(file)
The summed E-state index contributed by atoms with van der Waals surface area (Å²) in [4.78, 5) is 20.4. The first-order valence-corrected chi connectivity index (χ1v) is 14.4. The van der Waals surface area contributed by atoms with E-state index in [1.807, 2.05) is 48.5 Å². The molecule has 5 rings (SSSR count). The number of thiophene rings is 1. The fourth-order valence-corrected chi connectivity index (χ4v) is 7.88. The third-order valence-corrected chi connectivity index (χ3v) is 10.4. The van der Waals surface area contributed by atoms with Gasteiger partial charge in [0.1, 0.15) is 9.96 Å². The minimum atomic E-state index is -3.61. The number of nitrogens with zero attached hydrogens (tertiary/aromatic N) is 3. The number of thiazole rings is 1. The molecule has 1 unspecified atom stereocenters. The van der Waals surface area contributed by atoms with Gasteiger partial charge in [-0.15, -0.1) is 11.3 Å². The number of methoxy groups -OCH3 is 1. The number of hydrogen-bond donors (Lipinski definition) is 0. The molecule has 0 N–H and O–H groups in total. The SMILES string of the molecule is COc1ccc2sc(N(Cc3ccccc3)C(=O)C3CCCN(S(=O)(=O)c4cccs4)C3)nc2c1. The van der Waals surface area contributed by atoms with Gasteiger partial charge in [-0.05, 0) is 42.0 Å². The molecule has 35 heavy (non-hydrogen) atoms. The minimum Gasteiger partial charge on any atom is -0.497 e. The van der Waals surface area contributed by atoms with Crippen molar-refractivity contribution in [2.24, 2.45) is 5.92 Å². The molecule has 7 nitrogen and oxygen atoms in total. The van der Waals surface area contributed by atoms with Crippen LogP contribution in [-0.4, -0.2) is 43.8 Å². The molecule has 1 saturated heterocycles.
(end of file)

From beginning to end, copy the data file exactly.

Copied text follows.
The summed E-state index contributed by atoms with van der Waals surface area (Å²) in [4.78, 5) is 20.4. The first-order valence-corrected chi connectivity index (χ1v) is 14.4. The van der Waals surface area contributed by atoms with E-state index in [1.807, 2.05) is 48.5 Å². The molecule has 5 rings (SSSR count). The number of thiophene rings is 1. The fourth-order valence-corrected chi connectivity index (χ4v) is 7.88. The third-order valence-corrected chi connectivity index (χ3v) is 10.4. The van der Waals surface area contributed by atoms with Gasteiger partial charge in [0.1, 0.15) is 9.96 Å². The minimum atomic E-state index is -3.61. The number of nitrogens with zero attached hydrogens (tertiary/aromatic N) is 3. The number of thiazole rings is 1. The molecule has 1 unspecified atom stereocenters. The van der Waals surface area contributed by atoms with Gasteiger partial charge in [-0.15, -0.1) is 11.3 Å². The number of methoxy groups -OCH3 is 1. The number of hydrogen-bond donors (Lipinski definition) is 0. The molecule has 0 N–H and O–H groups in total. The SMILES string of the molecule is COc1ccc2sc(N(Cc3ccccc3)C(=O)C3CCCN(S(=O)(=O)c4cccs4)C3)nc2c1. The van der Waals surface area contributed by atoms with Gasteiger partial charge in [-0.05, 0) is 42.0 Å². The molecule has 35 heavy (non-hydrogen) atoms. The minimum Gasteiger partial charge on any atom is -0.497 e. The van der Waals surface area contributed by atoms with Crippen molar-refractivity contribution in [2.24, 2.45) is 5.92 Å². The molecule has 7 nitrogen and oxygen atoms in total. The van der Waals surface area contributed by atoms with Crippen LogP contribution in [-0.4, -0.2) is 43.8 Å². The molecule has 1 saturated heterocycles.